"The Cakemaker" is a gentle, sad film about a young German man who becomes infatuated with his deceased male lover and travels to Israel to be close to the lover's widow and child. He gets a job at a cafe run by the widow and the two of them strike up an uneasy romance of sorts -- both of them use the other as a proxy for the man who's no longer in either of their lives. Within this complicated emotional scenario, the film explores themes of cultural and religious prejudice and intolerance -- the German man has to overcome animosity and assumptions made about him by some of the Israeli characters while the widow has to contend with a different sort of prejudice because she's not religious and isn't "kosher" enough for some.
It's a very quiet and thoughtful film, and I really enjoyed its gentle rhythms. It's very much about grief and the human instinct to find people and things to keep alive the memories of those we've lost.
This deeply strange film is a character study of a Spanish officer who slowly unravels in a South American backwater as he awaits a transfer to Buenos Aires, a transfer that never comes.
Daniel Gimenez Cacho plays the titular character, a man who begins the film with a strong sense of authority and prestige but who slowly loses it over the course of the story as he realizes he's as much a pawn of the Spanish colonizers as those being colonized. There are elements of magical realism here and there throughout the movie, but they're not inserted too heavily -- they're used more as a visual representation of Zama's tattering mind than as plot devices. The film is visually impressive, especially in the last quarter of the film when Zama joins an expedition to track down an infamous bandit and the movie descends into the stuff of nightmares.
"Zama" will probably try the patience of some, as it's extremely languorous and can sometimes be a bit confusing if you don't have a grasp on the history and time period (I didn't). But it's fascinating in its own way if you give into its strange rhythms.
Twisted Little Thriller
"Thoroughbreds" feels like something Patricia Highsmith might have written. It's the story of two young women -- one rich, one not -- and the plan they concoct to murder the rich girl's stepfather, who we hate because he walks around in athleisure wear and cycles all the time and is basically an ass. The not rich girl has some condition where she doesn't feel any emotion, so killing someone is merely a study in the logistics of not getting caught. The predictable twist is that the rich girl, who does have emotions, ends up being more cold hearted and ruthless than the other one.
This movie doesn't give us anyone to like, so it's kind of fun to sit back and watch things go awry. I didn't much care who got murdered or who went to prison, and it was relaxing for a change not to feel vested in anything happening. And it's pretty decently acted, especially by Olivia Cooke as the emotionless girl and the late Anton Yelchin as a druggie they hire as an ineffectual hit man.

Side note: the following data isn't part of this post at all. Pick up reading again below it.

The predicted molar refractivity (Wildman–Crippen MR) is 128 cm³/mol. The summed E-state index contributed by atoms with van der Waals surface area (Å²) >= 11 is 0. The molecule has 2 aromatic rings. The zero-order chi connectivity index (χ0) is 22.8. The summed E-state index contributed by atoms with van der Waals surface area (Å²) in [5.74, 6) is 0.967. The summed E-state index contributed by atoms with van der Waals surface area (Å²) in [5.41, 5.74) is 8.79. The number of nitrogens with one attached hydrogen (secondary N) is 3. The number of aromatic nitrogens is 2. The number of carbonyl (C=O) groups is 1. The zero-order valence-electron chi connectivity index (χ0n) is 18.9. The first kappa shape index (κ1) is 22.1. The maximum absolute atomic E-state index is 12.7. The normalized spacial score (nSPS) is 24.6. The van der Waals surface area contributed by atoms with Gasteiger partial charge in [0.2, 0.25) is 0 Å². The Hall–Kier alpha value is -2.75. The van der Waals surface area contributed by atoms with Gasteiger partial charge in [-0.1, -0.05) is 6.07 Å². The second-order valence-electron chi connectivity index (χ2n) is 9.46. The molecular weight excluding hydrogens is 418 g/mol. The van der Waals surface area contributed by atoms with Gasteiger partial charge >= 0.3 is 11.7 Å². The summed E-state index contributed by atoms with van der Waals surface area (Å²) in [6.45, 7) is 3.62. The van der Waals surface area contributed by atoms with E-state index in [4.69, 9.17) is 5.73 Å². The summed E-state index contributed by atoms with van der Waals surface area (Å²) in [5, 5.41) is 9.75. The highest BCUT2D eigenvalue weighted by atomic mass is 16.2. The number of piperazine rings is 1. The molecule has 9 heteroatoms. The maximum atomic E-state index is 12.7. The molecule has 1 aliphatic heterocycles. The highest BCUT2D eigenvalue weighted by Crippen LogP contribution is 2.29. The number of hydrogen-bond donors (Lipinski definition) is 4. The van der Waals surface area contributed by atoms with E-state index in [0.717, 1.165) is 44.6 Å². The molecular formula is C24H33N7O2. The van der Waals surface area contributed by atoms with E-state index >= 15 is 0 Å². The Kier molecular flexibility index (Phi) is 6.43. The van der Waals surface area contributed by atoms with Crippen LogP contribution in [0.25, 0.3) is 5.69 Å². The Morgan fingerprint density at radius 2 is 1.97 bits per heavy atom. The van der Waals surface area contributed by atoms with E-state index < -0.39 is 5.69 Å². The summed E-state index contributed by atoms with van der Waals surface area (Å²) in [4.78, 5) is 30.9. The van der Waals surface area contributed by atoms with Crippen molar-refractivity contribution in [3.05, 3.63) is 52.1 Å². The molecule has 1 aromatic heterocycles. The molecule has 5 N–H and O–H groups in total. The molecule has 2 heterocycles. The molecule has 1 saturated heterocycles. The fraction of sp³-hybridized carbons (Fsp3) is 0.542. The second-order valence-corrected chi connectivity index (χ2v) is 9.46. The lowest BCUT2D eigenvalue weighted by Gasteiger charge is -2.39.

My father uses his Facebook feed almost exclusively to irritate his Christian conservative relatives about Donald Trump. He posts every single meme that comes his way as long as it shows Trump making a stink face above some sarcastic comment about what a goon he is. He never links to any kind of reasoned, articulate article full of facts and logical argument. There are plenty out there that he could use to deride Trump, but it's easier to forward some facile, childish message instead.
I agree in sentiment with everything my father posts, but I'm considering blocking him because I'm sick and tired of post after post after post about how awful Trump is. I KNOW how awful Trump is, and I don't need a daily reminder (I have Trump himself as my daily reminder), especially when nothing new is being said.
"Vice" is like the movie equivalent of my father's Facebook feed. I pretty much loathed Dick Cheney and Bush's entire administration when they were in office, so you'd think I would be the perfect audience for this movie, which is pretty much a two-hour smear campaign of Cheney and his associates. But instead, I found myself annoyed beyond measure by Adam McKay's obnoxious movie, which recreates the feeling of being trapped in a room with someone the day after the person he voted for didn't win the presidential election.
Christian Bale, Amy Adams, Sam Rockwell and the rest of the cast try valiantly to do something with the material they are given, but they get buried in a mound of McKay petulance. This is a film without nuance, without subtlety, and without any real interest in exploring the dynamics of Cheney the man or of the Bush White House. This is a film where a character we're supposed to hate says something evil, and the camera cuts to a group of his cronies literally cackling like a cabal of witches. At the end, an alarmist montage seems to be implying that Cheney is single-handedly responsible for every bad thing happening today on Earth. Terrorism? Cheney's fault. Tsunamis? Cheney's fault. Indigestion? Cheney's fault. Let's not give the man too much credit, ok?